Gaia Vince

Gaia Vince is the author of Adventures in the Anthropocene: A Journey to the Heart of the Planet We Made, which received the Royal Society Winton Prize for Science Books, the largest international prize celebrating science writing for non-specialist audiences. Her work has been featured on the BBC and in the Guardian, Scientific American, Science, and elsewhere.

Orange Grove
Fiction
By 
Larry Tremblay

Twin brothers Amed and Aziz live in the peaceful shade of their family’s orange grove. But when a bomb kills the boys’ grandparents, blood will repay blood—and the war that plagues their country changes their lives forever.

Larry Tremblay

Larry Tremblay is a writer, director, actor, and Kathakali specialist. He is the author of thirty books, including The Orange Grove, and more than twenty plays, which have been translated and produced in more than a dozen languages. He lives in Montreal.

Stranger
Poetry
By 
Adam Clay

Elegant and contemplative, these poems explore what it means for our lives to change—dwelling on the moments decisions are made, from a move to a new job to the birth of a child, and the repercussions we grow with afterward. This collection stares into the heart of transition and finds wisdom there.

Seeking the Cave
Nonfiction
A Pilgrimage to Cold Mountain
By 
James P. Lenfestey

As the author approached his thirtieth birthday in a state of acute anxiety, a bookseller prescribed to him a singular literary diet—the poems of a Tang Dynasty hermit named Han-shan. His pilgrimage to Han-shan’s cave decades later comes to life in this singular combination of travel writing, memoir, translation, and poetry.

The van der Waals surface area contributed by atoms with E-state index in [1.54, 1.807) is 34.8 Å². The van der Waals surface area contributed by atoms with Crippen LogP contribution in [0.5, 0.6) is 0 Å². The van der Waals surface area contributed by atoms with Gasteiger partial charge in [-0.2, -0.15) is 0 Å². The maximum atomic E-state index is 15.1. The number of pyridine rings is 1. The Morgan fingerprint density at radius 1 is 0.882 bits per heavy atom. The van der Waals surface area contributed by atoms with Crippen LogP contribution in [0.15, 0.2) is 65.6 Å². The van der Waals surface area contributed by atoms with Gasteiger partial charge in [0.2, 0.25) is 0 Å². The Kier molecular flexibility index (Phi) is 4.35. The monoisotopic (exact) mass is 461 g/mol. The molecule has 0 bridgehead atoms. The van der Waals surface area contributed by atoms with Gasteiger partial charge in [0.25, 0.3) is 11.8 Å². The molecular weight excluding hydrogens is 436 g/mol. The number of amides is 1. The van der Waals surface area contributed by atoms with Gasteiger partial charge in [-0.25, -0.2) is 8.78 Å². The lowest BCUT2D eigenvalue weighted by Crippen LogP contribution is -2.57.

James P. Lenfestey is the author of Seeking the Cave: A Pilgrimage to Cold Mountain, a Minnesota Book Award finalist, and multiple collections of essays and poems, including A Marriage Book. He is chair of the Literary Witnesses poetry series, teaches at the Mackinac Island Poetry Festival, and lives in Minneapolis with his wife.

Receipt
Poetry
By 
Karen Leona Anderson

In this collection, apparently prosaic documents—recipes and receipts—are transformed into expressions of human identity. From cherry pie to the little black dress to an epidural, these poems show how material objects and expenditures constrain and shape our twenty-first-century lives. 

Karen Leona Anderson

Karen Leona Anderson is the author of Receipt and a previous collection, Punish honey. She received a PhD from Cornell University with a dissertation on poetry and science. She is an associate professor of English at St. Mary’s College of Maryland.

POST-
Poetry
By 
Wayne Miller
Winner of the UNT Rilke Prize

These poems exist in the wake of catastrophe: rogue gunmen, debt, hoax bombs, riots, and consumerism all haunt its pages. And yet this collection cuts through pain to open up a way forward, thrumming with pathos and humor, pain and the beauty of living.

Medicine Walk
Fiction
By 
Richard Wagamese

When sixteen-year-old Franklin Starlight is summoned by his ailing father, Eldon, Franklin’s sense of duty clashes with the resentment he feels for his father’s many years of neglect and drinking. But when the two men set out together on one last journey, Eldon offers his son an emotional inheritance Franklin never could have imagined.

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